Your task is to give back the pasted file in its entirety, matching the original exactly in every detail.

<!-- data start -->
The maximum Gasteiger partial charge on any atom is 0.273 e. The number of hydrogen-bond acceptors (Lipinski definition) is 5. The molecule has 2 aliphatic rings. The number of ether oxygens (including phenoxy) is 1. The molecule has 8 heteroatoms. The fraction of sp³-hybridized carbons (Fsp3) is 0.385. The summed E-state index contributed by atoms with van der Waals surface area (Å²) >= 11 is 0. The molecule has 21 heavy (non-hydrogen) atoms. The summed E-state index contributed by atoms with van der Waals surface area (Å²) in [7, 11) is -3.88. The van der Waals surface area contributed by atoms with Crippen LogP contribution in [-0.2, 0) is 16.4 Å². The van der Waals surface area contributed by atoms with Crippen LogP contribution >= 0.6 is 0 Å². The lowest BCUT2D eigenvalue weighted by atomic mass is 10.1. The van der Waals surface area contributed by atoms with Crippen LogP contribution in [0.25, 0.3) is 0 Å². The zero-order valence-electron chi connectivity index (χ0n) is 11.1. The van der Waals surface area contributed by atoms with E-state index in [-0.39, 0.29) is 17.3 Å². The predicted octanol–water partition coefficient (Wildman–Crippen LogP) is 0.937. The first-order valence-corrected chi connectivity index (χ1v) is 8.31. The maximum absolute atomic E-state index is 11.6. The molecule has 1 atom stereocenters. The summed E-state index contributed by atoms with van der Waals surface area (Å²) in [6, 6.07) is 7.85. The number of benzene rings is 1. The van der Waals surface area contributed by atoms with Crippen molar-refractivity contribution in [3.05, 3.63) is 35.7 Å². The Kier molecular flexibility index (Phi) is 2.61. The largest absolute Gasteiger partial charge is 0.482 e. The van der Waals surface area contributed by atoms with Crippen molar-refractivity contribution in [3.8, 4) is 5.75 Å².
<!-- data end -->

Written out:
The maximum Gasteiger partial charge on any atom is 0.273 e. The number of hydrogen-bond acceptors (Lipinski definition) is 5. The molecule has 2 aliphatic rings. The number of ether oxygens (including phenoxy) is 1. The molecule has 8 heteroatoms. The fraction of sp³-hybridized carbons (Fsp3) is 0.385. The summed E-state index contributed by atoms with van der Waals surface area (Å²) >= 11 is 0. The molecule has 21 heavy (non-hydrogen) atoms. The summed E-state index contributed by atoms with van der Waals surface area (Å²) in [7, 11) is -3.88. The van der Waals surface area contributed by atoms with Crippen LogP contribution in [-0.2, 0) is 16.4 Å². The van der Waals surface area contributed by atoms with Crippen LogP contribution >= 0.6 is 0 Å². The lowest BCUT2D eigenvalue weighted by atomic mass is 10.1. The van der Waals surface area contributed by atoms with Crippen LogP contribution in [0.25, 0.3) is 0 Å². The zero-order valence-electron chi connectivity index (χ0n) is 11.1. The van der Waals surface area contributed by atoms with E-state index in [-0.39, 0.29) is 17.3 Å². The predicted octanol–water partition coefficient (Wildman–Crippen LogP) is 0.937. The first-order valence-corrected chi connectivity index (χ1v) is 8.31. The maximum absolute atomic E-state index is 11.6. The molecule has 1 atom stereocenters. The summed E-state index contributed by atoms with van der Waals surface area (Å²) in [6, 6.07) is 7.85. The number of benzene rings is 1. The van der Waals surface area contributed by atoms with Crippen molar-refractivity contribution in [3.05, 3.63) is 35.7 Å². The Kier molecular flexibility index (Phi) is 2.61. The largest absolute Gasteiger partial charge is 0.482 e. The van der Waals surface area contributed by atoms with Crippen molar-refractivity contribution in [3.8, 4) is 5.75 Å².